Rescued from a Sea of Sorrow
“I was told I could make a lot of money working on a ship and that my family was going to be paid an advance of my salary even before I started working.” Muang Muang, Myanmar.
He told me I will be working in Thailand on board a vessel for six months or maybe a year. I thought why not? I am young, strong, willing to work to support my family, want to see the world, broaden my horizons, and become someone with means; someone who made it in my village!” Vuthy, Cambodia
By Beatriz Muñoz
Maung Maung from Myanmar and Vuthy from Cambodia (names changed to protect their identities), though nationals of different countries, share a similar tale. Both were enticed by lucrative job offers from a stranger who one day came to their native villages promising them and other youths riches working on board ships in Thailand; tempting opportunities that could fulfil their dream of helping them and their families climb out of poverty. Thoughts of “Why not? I have nothing to lose except time, which is in abundance” went through their minds, and with little hesitation, both decided to accept the offer on the spot.
With haste, the broker facilitated their journey to their respective national capitals to obtain relevant travel documents for Thailand. Passports in hand, both crossed the border on tourist visas and arrived at a Thai port city miles away from the temples and tourist attractions a holidaymaker would normally visit in this part of the world. On arrival at a large house, Muang Muang and Vuthy were warmly welcomed by the wife of a ship owner who gave them some money to buy clothes and toiletries at a local market before their journey began. The house was also guarded. When word was received that the ship was arriving and both were to leave in two days, guards restricted their movements outside the compound and took their passports. This, they did not mind; they were excited with the sweet smell of adventure in the air.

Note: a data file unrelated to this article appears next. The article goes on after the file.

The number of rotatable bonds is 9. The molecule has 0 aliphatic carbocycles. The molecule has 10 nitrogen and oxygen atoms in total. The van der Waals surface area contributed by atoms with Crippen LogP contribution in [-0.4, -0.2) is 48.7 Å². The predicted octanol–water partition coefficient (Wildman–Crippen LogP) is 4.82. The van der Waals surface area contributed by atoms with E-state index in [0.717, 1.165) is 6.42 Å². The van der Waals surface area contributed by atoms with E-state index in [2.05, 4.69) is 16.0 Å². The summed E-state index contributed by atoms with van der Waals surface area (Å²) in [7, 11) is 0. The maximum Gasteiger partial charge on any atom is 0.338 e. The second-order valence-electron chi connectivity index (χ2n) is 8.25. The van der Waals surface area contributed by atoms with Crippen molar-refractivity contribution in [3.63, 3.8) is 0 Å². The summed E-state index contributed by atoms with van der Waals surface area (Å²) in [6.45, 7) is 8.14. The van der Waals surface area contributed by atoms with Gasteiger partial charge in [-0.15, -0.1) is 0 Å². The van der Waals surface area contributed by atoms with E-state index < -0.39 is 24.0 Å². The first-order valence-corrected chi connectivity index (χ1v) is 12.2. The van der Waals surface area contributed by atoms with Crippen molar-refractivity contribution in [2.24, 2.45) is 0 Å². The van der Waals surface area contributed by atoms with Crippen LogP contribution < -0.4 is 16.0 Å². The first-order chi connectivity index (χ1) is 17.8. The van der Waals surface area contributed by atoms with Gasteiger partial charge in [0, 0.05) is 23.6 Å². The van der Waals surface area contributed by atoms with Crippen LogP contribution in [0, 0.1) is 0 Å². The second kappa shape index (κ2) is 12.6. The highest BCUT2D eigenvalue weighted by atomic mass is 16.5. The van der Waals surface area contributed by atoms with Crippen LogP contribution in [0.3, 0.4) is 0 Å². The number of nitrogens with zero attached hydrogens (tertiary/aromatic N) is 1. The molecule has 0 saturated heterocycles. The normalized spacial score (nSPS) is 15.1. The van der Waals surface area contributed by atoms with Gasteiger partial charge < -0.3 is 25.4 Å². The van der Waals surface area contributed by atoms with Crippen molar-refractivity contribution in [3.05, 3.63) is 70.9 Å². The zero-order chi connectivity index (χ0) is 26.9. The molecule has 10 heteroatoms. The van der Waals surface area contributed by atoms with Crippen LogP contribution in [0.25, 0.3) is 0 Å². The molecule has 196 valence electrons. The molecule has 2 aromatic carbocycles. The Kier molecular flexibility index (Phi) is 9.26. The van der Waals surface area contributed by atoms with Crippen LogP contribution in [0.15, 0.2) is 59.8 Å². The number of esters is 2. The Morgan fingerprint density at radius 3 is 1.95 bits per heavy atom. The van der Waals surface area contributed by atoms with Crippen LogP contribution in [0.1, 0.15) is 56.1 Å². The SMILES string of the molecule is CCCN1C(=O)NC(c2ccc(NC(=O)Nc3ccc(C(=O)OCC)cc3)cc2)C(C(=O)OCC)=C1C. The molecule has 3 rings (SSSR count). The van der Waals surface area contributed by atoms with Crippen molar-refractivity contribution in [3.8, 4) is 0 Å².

When the day of departure came, Maung Maung and Vuthy were brought on board a ship where they joined six other sailors. They were told that money was owed for administrative costs and that they would be able to pay them off by working on the ship. Their families would however still receive a third of their salaries while they work to offset their debts and receive their salaries thereafter. A few days later, the ship’s journey was interrupted for customs control and the fishermen had to disembark. Muang Muang and Vuthy were however not in Thailand or anywhere near it, but in the Dog Leg area of Papua New Guinea. Little did they know that they had just been rescued from the grasps of a human trafficking syndicate.
The Dog Leg, located next to the southern border of Indonesia and north of Australia, is a rich fishing ground where dreams of fishermen are swallowed and dissolved in the vastness of the sea. Poorly monitored due to its vastness, and lack of patrolling capabilities on the side of the authorities, the Dog Leg is a domain where ships conduct illegal activities with impunity, historically piracy, and today, fishing using slave labour. Brutal labour conditions reign on board these vessels as sailors are forced to work long hours to meet the demands of the most exquisite palates in the West for fish at bargain basement prices.